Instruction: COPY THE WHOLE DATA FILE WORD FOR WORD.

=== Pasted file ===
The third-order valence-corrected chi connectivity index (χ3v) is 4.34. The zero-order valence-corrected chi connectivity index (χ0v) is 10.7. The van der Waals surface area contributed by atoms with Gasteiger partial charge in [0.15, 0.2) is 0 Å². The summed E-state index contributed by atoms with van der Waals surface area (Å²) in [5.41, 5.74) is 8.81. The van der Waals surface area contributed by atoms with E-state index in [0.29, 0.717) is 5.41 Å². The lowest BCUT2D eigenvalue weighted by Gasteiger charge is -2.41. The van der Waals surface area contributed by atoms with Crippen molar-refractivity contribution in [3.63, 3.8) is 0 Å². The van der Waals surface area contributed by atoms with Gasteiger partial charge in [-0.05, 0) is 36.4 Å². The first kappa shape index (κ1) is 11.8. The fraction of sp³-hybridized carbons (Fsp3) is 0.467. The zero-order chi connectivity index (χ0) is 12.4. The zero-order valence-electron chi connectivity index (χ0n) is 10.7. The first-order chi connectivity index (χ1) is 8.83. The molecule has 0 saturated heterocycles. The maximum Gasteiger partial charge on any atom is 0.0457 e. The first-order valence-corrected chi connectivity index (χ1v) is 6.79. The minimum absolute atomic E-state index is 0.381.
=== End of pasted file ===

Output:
The third-order valence-corrected chi connectivity index (χ3v) is 4.34. The zero-order valence-corrected chi connectivity index (χ0v) is 10.7. The van der Waals surface area contributed by atoms with Gasteiger partial charge in [0.15, 0.2) is 0 Å². The summed E-state index contributed by atoms with van der Waals surface area (Å²) in [5.41, 5.74) is 8.81. The van der Waals surface area contributed by atoms with E-state index in [0.29, 0.717) is 5.41 Å². The lowest BCUT2D eigenvalue weighted by Gasteiger charge is -2.41. The van der Waals surface area contributed by atoms with Crippen molar-refractivity contribution in [3.63, 3.8) is 0 Å². The van der Waals surface area contributed by atoms with Gasteiger partial charge in [-0.05, 0) is 36.4 Å². The first kappa shape index (κ1) is 11.8. The fraction of sp³-hybridized carbons (Fsp3) is 0.467. The zero-order chi connectivity index (χ0) is 12.4. The zero-order valence-electron chi connectivity index (χ0n) is 10.7. The first-order chi connectivity index (χ1) is 8.83. The molecule has 0 saturated heterocycles. The maximum Gasteiger partial charge on any atom is 0.0457 e. The first-order valence-corrected chi connectivity index (χ1v) is 6.79. The minimum absolute atomic E-state index is 0.381.